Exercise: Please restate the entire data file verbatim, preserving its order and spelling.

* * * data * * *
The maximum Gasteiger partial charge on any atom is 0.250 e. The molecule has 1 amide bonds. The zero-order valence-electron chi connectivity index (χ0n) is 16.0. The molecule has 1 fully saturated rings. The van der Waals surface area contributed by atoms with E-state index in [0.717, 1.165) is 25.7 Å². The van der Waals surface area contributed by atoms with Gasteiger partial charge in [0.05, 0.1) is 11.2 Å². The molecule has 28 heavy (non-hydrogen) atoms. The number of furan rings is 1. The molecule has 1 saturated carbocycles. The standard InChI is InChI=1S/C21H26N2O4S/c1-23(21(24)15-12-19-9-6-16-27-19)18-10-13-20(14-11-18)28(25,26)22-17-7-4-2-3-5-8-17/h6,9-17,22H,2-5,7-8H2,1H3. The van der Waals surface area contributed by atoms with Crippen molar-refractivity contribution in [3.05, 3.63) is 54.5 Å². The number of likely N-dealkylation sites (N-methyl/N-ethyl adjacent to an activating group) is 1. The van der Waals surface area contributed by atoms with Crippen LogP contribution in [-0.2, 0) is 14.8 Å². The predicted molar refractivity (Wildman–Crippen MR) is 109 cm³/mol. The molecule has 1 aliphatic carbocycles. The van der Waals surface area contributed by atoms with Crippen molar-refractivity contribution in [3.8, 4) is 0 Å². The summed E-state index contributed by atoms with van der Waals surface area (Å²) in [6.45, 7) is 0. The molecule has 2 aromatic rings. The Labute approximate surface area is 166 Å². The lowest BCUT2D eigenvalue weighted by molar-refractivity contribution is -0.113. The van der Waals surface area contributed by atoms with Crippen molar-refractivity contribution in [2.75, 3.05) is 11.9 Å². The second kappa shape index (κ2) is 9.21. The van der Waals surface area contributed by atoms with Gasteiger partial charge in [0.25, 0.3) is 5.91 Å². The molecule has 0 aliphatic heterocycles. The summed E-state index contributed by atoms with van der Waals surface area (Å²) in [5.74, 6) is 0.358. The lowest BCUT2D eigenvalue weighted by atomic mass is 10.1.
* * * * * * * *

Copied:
The maximum Gasteiger partial charge on any atom is 0.250 e. The molecule has 1 amide bonds. The zero-order valence-electron chi connectivity index (χ0n) is 16.0. The molecule has 1 fully saturated rings. The van der Waals surface area contributed by atoms with E-state index in [0.717, 1.165) is 25.7 Å². The van der Waals surface area contributed by atoms with Gasteiger partial charge in [0.05, 0.1) is 11.2 Å². The molecule has 28 heavy (non-hydrogen) atoms. The number of furan rings is 1. The molecule has 1 saturated carbocycles. The standard InChI is InChI=1S/C21H26N2O4S/c1-23(21(24)15-12-19-9-6-16-27-19)18-10-13-20(14-11-18)28(25,26)22-17-7-4-2-3-5-8-17/h6,9-17,22H,2-5,7-8H2,1H3. The van der Waals surface area contributed by atoms with Crippen molar-refractivity contribution in [3.05, 3.63) is 54.5 Å². The number of likely N-dealkylation sites (N-methyl/N-ethyl adjacent to an activating group) is 1. The van der Waals surface area contributed by atoms with Crippen LogP contribution in [-0.2, 0) is 14.8 Å². The predicted molar refractivity (Wildman–Crippen MR) is 109 cm³/mol. The molecule has 1 aliphatic carbocycles. The van der Waals surface area contributed by atoms with Crippen molar-refractivity contribution in [3.8, 4) is 0 Å². The summed E-state index contributed by atoms with van der Waals surface area (Å²) in [6.45, 7) is 0. The molecule has 2 aromatic rings. The Labute approximate surface area is 166 Å². The lowest BCUT2D eigenvalue weighted by molar-refractivity contribution is -0.113. The van der Waals surface area contributed by atoms with Crippen molar-refractivity contribution in [2.75, 3.05) is 11.9 Å². The second kappa shape index (κ2) is 9.21. The van der Waals surface area contributed by atoms with Gasteiger partial charge in [0.25, 0.3) is 5.91 Å². The molecule has 0 aliphatic heterocycles. The summed E-state index contributed by atoms with van der Waals surface area (Å²) in [5.74, 6) is 0.358. The lowest BCUT2D eigenvalue weighted by atomic mass is 10.1.